Blog dedicated primarily to randomly selected news items; comments reflecting personal perceptions

Wednesday, November 12, 2014

Living With Shock and Awe

"On regular days the kids go out to play to take in the fresh air, but that's not really possible or safe under the current conditions."
"Personally, I can feel the contamination a little. Breathing is a little uncomfortable, and it's uncomfortable staying outside when the contamination comes in over our town."
Agusta Palsdottir, manager, Graenuvellir kindergarten, Husavik, north Iceland

"There's exactly nothing you can do, aside from going inside."
"People that are more sensitive than others need to avoid physical exertion outside and try to stay inside and warm up their houses to prevent the gas from getting inside."
Kristjan Thor Magnusson, mayor, Northurthing municipality

"Which town is affected depends only on weather and winds."
"There's still a chance that the eruption in Holuhraun will pose a risk to international air travel. "
"Although there's quite a bit of activity in the crater of Bardarbunga volcano, the activity does seem to be moving northeast, away from the ice cap."
"Wind and rain are the best thing to happen for Icelanders while the eruption continues. Iceland usually has plenty of that."
Bergthora S. Thorbjarnardottir, geophysicist, Icelandic Met Office
The Holuhraun eruption fissure and ash.
The eruption in Holuhraun. Photo: Geir Ólafsson.

Since November 7th, some 200 earthquakes have rocked the area surrounding the eruption site around the Holuhraun lava field near the Bardarbunga volcano in northern Iceland. The largest of those quakes measured about 5.2 magnitude and Iceland's Civil Protection Agency warned that gas pollution was expected in the western part of the country, as a result. When the volcano first began erupting in August it was thought that air traffic would be impacted as it had been in 2010.

At that time, the eruption of the Eyjafjallajokull volcano under its ice cap threw a column of ash fully nine kilometres into the sky, an event that led to the closure of airspace across Europe for a six-day period. Carriers responded by having to cancel over 100,000 flights since the spewing ash constitutes a danger as the particles, like glass in the air, is capable of damaging jet engines.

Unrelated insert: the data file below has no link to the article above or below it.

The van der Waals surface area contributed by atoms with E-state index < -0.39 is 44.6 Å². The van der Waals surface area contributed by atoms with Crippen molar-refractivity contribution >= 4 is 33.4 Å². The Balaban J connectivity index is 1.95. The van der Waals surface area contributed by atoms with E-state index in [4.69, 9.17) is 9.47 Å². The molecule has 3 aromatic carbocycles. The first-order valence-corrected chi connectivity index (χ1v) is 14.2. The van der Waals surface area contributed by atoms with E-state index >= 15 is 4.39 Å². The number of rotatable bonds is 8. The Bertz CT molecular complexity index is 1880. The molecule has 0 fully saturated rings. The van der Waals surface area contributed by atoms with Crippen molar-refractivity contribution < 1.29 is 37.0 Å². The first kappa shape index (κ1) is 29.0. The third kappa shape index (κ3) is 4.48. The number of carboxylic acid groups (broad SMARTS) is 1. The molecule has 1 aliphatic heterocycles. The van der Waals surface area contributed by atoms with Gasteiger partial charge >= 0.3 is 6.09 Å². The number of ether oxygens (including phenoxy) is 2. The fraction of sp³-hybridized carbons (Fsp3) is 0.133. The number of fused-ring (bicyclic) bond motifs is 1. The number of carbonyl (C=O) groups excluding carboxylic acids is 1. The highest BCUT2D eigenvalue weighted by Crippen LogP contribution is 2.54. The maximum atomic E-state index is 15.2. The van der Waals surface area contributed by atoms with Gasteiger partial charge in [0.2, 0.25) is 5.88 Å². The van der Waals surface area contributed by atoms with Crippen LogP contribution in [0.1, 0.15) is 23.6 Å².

When the volcano began its tell-tale rumbling a fissure 300 metres long was the site of the eruption. An eruption right under the glacier covering the volcano could create an explosion spewing ash into the air at a dangerous level, but the fissures has been moving northeast, and away from the threatened ice.  This eruption, while not the largest, is comparable to the 1783 Lakagigar blowout which covered 600 square kilometres in Lava, the event seven to eight months in duration.

Sulfur dioxide pollution visible over Reykjavík
Haze from the pollution over Reykjavík on October 8. Photo: Zoë Robert.

At the present time with the current three-month-long eruption sulphur-dioxide gas is spewing from the lave field near the volcano with no signals that it will soon come to an end. 70 square kilometres have so far been covered with red-hot lava. Icelanders wait and hope. as they monitor the gas clouds drifting across the island, produced by the volcanic activity. Icelanders are not observing a new phenomena.

They have learned to live with their island covered with volcanoes, and to harness their power. The late 1700s eruption is known to have been the cause of a famine that killed 25 percent of the population, descendants of Viking settlers. The government issues warnings on health risks, that exposure to sulphur dioxide can cause eye, throat and lung irritation, while high-levels can lead to breathing difficulties, with children the most vulnerable.
A radar image of the new lava
Photo: Institute of Earth Sciences.   Lava Flow

Iceland is the mysterious land of strange creatures living in peculiar rock formations. Not only is the geology of the country amazing to behold, but the creatures living within that geology are held in great respect by Icelanders, from the elves and the hidden people to the trolls that inhabit the hidden mysteries of the island. They are held in great respect and reverence, for it would never do to give grave insult to the creatures of Iceland. One can never know what the consequences may be. It is not impossible that the volcano now spewing its poison gas and lava has taken umbrage on behalf of its elves having reported a slight, however inadvertent.
Icelandic Trolls

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